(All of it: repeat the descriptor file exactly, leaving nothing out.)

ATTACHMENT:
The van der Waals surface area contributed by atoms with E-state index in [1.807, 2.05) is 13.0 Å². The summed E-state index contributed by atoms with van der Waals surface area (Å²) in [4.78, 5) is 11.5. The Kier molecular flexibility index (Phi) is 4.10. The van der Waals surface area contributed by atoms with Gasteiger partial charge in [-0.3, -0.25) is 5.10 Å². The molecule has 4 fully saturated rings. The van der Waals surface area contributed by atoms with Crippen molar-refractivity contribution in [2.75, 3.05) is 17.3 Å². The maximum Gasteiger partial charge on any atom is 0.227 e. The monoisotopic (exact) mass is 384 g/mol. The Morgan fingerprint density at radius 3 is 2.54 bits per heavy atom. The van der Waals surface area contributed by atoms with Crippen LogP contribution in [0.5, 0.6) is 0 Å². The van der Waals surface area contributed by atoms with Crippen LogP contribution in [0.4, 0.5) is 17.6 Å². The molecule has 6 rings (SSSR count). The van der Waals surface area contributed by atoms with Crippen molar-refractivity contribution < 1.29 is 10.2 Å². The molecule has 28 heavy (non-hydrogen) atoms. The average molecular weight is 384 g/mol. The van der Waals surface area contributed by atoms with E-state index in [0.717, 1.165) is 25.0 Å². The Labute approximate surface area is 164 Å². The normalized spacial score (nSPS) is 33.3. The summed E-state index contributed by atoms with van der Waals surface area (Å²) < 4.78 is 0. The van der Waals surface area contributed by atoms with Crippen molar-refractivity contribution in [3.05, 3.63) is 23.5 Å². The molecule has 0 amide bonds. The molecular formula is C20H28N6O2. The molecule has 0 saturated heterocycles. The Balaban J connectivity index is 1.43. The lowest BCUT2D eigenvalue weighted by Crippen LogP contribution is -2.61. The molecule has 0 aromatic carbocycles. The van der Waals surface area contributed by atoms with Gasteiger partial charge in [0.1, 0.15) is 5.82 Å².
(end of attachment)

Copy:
The van der Waals surface area contributed by atoms with E-state index in [1.807, 2.05) is 13.0 Å². The summed E-state index contributed by atoms with van der Waals surface area (Å²) in [4.78, 5) is 11.5. The Kier molecular flexibility index (Phi) is 4.10. The van der Waals surface area contributed by atoms with Gasteiger partial charge in [-0.3, -0.25) is 5.10 Å². The molecule has 4 fully saturated rings. The van der Waals surface area contributed by atoms with Crippen molar-refractivity contribution in [2.75, 3.05) is 17.3 Å². The maximum Gasteiger partial charge on any atom is 0.227 e. The monoisotopic (exact) mass is 384 g/mol. The Morgan fingerprint density at radius 3 is 2.54 bits per heavy atom. The van der Waals surface area contributed by atoms with Crippen LogP contribution in [0.5, 0.6) is 0 Å². The van der Waals surface area contributed by atoms with Crippen LogP contribution in [0.4, 0.5) is 17.6 Å². The molecule has 6 rings (SSSR count). The van der Waals surface area contributed by atoms with Crippen molar-refractivity contribution < 1.29 is 10.2 Å². The molecule has 28 heavy (non-hydrogen) atoms. The average molecular weight is 384 g/mol. The van der Waals surface area contributed by atoms with E-state index in [0.717, 1.165) is 25.0 Å². The Labute approximate surface area is 164 Å². The normalized spacial score (nSPS) is 33.3. The summed E-state index contributed by atoms with van der Waals surface area (Å²) < 4.78 is 0. The van der Waals surface area contributed by atoms with Crippen molar-refractivity contribution in [3.05, 3.63) is 23.5 Å². The molecule has 0 amide bonds. The molecular formula is C20H28N6O2. The molecule has 0 saturated heterocycles. The Balaban J connectivity index is 1.43. The lowest BCUT2D eigenvalue weighted by Crippen LogP contribution is -2.61. The molecule has 0 aromatic carbocycles. The van der Waals surface area contributed by atoms with Gasteiger partial charge in [0.1, 0.15) is 5.82 Å².